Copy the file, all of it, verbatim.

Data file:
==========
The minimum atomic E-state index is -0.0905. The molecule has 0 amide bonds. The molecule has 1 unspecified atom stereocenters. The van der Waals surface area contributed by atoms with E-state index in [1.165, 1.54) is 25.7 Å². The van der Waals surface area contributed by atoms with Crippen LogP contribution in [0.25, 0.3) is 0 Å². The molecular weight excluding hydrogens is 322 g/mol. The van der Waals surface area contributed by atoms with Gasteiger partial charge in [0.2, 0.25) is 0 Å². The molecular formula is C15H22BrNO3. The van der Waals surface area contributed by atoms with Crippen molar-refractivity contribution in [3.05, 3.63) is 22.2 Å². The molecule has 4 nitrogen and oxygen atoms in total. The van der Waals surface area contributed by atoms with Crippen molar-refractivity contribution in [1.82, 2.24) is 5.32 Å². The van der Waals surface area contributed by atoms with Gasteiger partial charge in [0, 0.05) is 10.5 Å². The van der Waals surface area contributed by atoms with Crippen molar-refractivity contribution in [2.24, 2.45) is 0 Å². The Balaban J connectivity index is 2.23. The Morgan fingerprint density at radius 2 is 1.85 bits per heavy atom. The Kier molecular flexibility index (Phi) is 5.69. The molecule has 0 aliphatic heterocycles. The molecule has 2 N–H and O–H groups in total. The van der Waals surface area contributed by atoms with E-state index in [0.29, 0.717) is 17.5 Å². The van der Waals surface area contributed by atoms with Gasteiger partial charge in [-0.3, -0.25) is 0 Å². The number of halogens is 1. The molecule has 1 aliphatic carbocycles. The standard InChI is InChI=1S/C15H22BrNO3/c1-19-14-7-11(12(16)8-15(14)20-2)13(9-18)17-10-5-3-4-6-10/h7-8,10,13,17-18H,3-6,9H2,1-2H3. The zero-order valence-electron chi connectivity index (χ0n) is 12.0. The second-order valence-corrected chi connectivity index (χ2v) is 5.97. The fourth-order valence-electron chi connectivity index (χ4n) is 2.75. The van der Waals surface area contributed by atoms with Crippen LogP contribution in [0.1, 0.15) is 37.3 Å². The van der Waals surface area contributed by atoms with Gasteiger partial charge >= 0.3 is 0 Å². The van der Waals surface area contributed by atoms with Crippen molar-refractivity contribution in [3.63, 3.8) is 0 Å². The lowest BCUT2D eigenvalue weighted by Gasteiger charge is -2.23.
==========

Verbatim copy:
The minimum atomic E-state index is -0.0905. The molecule has 0 amide bonds. The molecule has 1 unspecified atom stereocenters. The van der Waals surface area contributed by atoms with E-state index in [1.165, 1.54) is 25.7 Å². The van der Waals surface area contributed by atoms with Crippen LogP contribution in [0.25, 0.3) is 0 Å². The molecular weight excluding hydrogens is 322 g/mol. The van der Waals surface area contributed by atoms with Gasteiger partial charge in [0.2, 0.25) is 0 Å². The molecular formula is C15H22BrNO3. The van der Waals surface area contributed by atoms with Crippen molar-refractivity contribution in [3.05, 3.63) is 22.2 Å². The molecule has 4 nitrogen and oxygen atoms in total. The van der Waals surface area contributed by atoms with Crippen molar-refractivity contribution in [1.82, 2.24) is 5.32 Å². The van der Waals surface area contributed by atoms with Gasteiger partial charge in [0, 0.05) is 10.5 Å². The van der Waals surface area contributed by atoms with Crippen molar-refractivity contribution in [2.24, 2.45) is 0 Å². The Balaban J connectivity index is 2.23. The Morgan fingerprint density at radius 2 is 1.85 bits per heavy atom. The Kier molecular flexibility index (Phi) is 5.69. The molecule has 0 aliphatic heterocycles. The molecule has 2 N–H and O–H groups in total. The van der Waals surface area contributed by atoms with E-state index in [0.29, 0.717) is 17.5 Å². The van der Waals surface area contributed by atoms with Gasteiger partial charge in [-0.3, -0.25) is 0 Å². The number of halogens is 1. The molecule has 1 aliphatic carbocycles. The standard InChI is InChI=1S/C15H22BrNO3/c1-19-14-7-11(12(16)8-15(14)20-2)13(9-18)17-10-5-3-4-6-10/h7-8,10,13,17-18H,3-6,9H2,1-2H3. The zero-order valence-electron chi connectivity index (χ0n) is 12.0. The second-order valence-corrected chi connectivity index (χ2v) is 5.97. The fourth-order valence-electron chi connectivity index (χ4n) is 2.75. The van der Waals surface area contributed by atoms with Crippen LogP contribution in [0.1, 0.15) is 37.3 Å². The van der Waals surface area contributed by atoms with Gasteiger partial charge >= 0.3 is 0 Å². The van der Waals surface area contributed by atoms with Crippen molar-refractivity contribution in [3.63, 3.8) is 0 Å². The lowest BCUT2D eigenvalue weighted by Gasteiger charge is -2.23.